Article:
By The Washington Post · Katie Mettler, Emily Davies, Dana Hedgpeth · NATIONAL
Baltimore Gas and Electric, the local utility company, indicated that piping inside of one of the three homes leveled may have caused the fatal blast but stressed that the investigation is still underway.
"The data is indicative of some type of issue beyond the BGE meter on customer-owned equipment and is currently being analyzed by investigators," the company said in a statement Tuesday afternoon.
As authorities sifted through caution tape and shattered glass Tuesday, neighborhood residents struggled to face all they had lost: a month's worth of rent stashed in a mattress, pictures of grandchildren, a cane, a safe place to sleep - and for some - family and friends.
The identities of those who died, a woman and a man, had not been made public as of Tuesday evening. Five people remained in the hospital in critical condition, and the status of two other injured victims remains unknown.
Blair Adams, a spokeswoman for the Baltimore City Fire Department, said the second victim, a man, was discovered around 1 a.m. Tuesday. The fire department announced the first fatality Monday. Adams said crews were working to clean up the scene along Labyrinth and Reisterstown roads, but there are no reports of anyone still missing.
For those who survived, their futures remain riddled with uncertainty. Officials have said about 200 families were affected by the explosion and at least 30 families were seeking assistance from the Red Cross and other agencies. No one will be allowed to return to homes in the area except to gather belongings until the buildings are deemed structurally safe and power can be restored, officials said.
"It's like ground zero," said Margaret Glover, 74, staring down her broken street.
Glover had sustained such serious damage to her home that she has been effectively displaced until the active investigation ceases and her house is repaired.
The Red Cross and the city provided hotel rooms for victims on Monday night and was to do so again on Tuesday, according to American Red Cross Regional Disaster Program Officer Paul Carden. But Glover elected to spend Monday night with family over concerns about contracting the coronavirus at her age if she slept in a more public place.
She returned to the edge of her street Tuesday morning, hoping to get inside for the first time since they fled the hazardous scene. Glover wondered if her food had spoiled or whether her blown-out windows had been boarded up.
"This is an experience," Glover said, sitting next to her husband, who had left his cane inside the damaged house. "I think for me, it's worse than covid-19."
With a looming sense that she would be displaced for far longer than she once thought, Glover left the neighborhood to try to come up with a better plan.
The streets surrounding the explosion site were much quieter than the previous day.
Yards where neighbors crowded together anxiously Monday were empty. The windows blown out by the blast had been covered with plywood and tarps. Activity centered around BGE employees dressed in highlighter yellow, who canvassed the area, investigation underway.
In a statement Tuesday, BGE said it had reviewed records and found no leaks reported from the four affected properties, including three that were destroyed and one that was severely damaged, within the past five years. The most recent inspections of gas mains in that area were in June and July 2019, the utility said.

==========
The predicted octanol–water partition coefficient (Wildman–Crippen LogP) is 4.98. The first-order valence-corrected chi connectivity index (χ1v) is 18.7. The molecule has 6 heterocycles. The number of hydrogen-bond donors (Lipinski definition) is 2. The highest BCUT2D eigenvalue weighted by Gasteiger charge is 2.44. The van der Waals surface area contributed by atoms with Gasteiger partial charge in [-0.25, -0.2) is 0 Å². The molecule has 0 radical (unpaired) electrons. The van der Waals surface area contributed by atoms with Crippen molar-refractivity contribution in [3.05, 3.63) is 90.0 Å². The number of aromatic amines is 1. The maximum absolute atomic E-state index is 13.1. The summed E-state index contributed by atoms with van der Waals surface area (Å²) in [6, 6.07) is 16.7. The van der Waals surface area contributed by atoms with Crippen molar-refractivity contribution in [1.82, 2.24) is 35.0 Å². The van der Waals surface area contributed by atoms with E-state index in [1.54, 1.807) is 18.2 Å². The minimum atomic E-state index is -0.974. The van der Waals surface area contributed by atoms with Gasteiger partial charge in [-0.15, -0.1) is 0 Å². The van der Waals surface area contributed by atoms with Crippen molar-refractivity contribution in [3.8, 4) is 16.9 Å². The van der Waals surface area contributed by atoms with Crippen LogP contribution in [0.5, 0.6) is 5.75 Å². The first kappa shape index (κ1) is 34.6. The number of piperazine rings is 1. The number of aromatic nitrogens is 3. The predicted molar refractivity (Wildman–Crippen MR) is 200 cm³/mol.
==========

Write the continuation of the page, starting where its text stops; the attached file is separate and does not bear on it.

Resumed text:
In another statement the same evening, the company said it found no leaks after inspecting the gas main and service pipelines. The company said it will begin restoring service and relighting gas appliances for 34 homes that had service suspended after Monday's explosion.
The company also said the gas infrastructure in the area where the explosion happened was installed in the early 1960s, adding that it had given investigators the gas and utility history for the four homes involved in the blast.
Leon Phillips, 64, said he had smelled natural gas coming from his air vents Monday as he was leaving his home in the 4200 block of Labyrinth Road about 6 a.m., headed to work as a delivery driver.
He returned three hours later to find his house obliterated and his best friend, who had been sleeping down the hall when he left for work, missing. He later learned his friend was at a hospital in intensive care.
On Tuesday, Antoinetta Parrish, 43, sat with Dean Jones, 36, and Neshe Bond, 27, on a porch toward the end of Labyrinth Road. The three did not know each other yesterday morning when, from their separate homes in the neighborhood, they rushed to the scene of the blast and started to dig.
Jones, who first showed up in his socks before running home to retrieve shoes, said he smelled gas and warned the others of the live wires from the downed telephone pole. Parrish, who was doing her taxes when the homes exploded, frantically knocked on neighbors' doors to warn them of danger. Bond, using a cane after a recent car accident, reached the top of a pile of rubble, where she heard a woman yelling, "Help me! I'm here!"
Eventually they pulled enough rocks away to reveal a woman's arm.
"Ma'am, we're coming to get you," Bond remembers saying.
As she looked out across the destroyed homes, she said, she saw another arm shoot up beneath a large section of collapsed roof. She directed the others, including police and eventually firefighters, toward that area.
Monday was a daze, the three said. They spent Tuesday rehashing what they had seen, vowing to share the more disturbing details only with each other.
"It still doesn't feel real, honestly," Jones said.
"It was traumatizing," Bond said. "I'm really surprised as many people survived as they did."